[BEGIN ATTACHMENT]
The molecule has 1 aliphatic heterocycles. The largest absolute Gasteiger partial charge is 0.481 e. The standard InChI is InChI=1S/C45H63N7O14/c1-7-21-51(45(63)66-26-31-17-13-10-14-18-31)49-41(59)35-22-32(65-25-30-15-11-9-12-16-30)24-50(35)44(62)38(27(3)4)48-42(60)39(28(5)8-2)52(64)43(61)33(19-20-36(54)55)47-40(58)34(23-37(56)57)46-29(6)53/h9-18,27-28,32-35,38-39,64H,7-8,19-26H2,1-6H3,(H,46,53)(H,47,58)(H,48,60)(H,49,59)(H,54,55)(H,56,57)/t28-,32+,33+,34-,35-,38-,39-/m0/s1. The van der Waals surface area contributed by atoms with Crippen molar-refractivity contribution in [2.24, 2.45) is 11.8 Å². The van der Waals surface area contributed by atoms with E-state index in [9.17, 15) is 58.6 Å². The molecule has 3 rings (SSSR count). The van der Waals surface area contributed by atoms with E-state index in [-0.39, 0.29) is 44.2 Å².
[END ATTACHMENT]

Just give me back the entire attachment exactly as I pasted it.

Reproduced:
The molecule has 1 aliphatic heterocycles. The largest absolute Gasteiger partial charge is 0.481 e. The standard InChI is InChI=1S/C45H63N7O14/c1-7-21-51(45(63)66-26-31-17-13-10-14-18-31)49-41(59)35-22-32(65-25-30-15-11-9-12-16-30)24-50(35)44(62)38(27(3)4)48-42(60)39(28(5)8-2)52(64)43(61)33(19-20-36(54)55)47-40(58)34(23-37(56)57)46-29(6)53/h9-18,27-28,32-35,38-39,64H,7-8,19-26H2,1-6H3,(H,46,53)(H,47,58)(H,48,60)(H,49,59)(H,54,55)(H,56,57)/t28-,32+,33+,34-,35-,38-,39-/m0/s1. The van der Waals surface area contributed by atoms with Crippen molar-refractivity contribution in [2.24, 2.45) is 11.8 Å². The van der Waals surface area contributed by atoms with E-state index in [9.17, 15) is 58.6 Å². The molecule has 3 rings (SSSR count). The van der Waals surface area contributed by atoms with E-state index in [-0.39, 0.29) is 44.2 Å².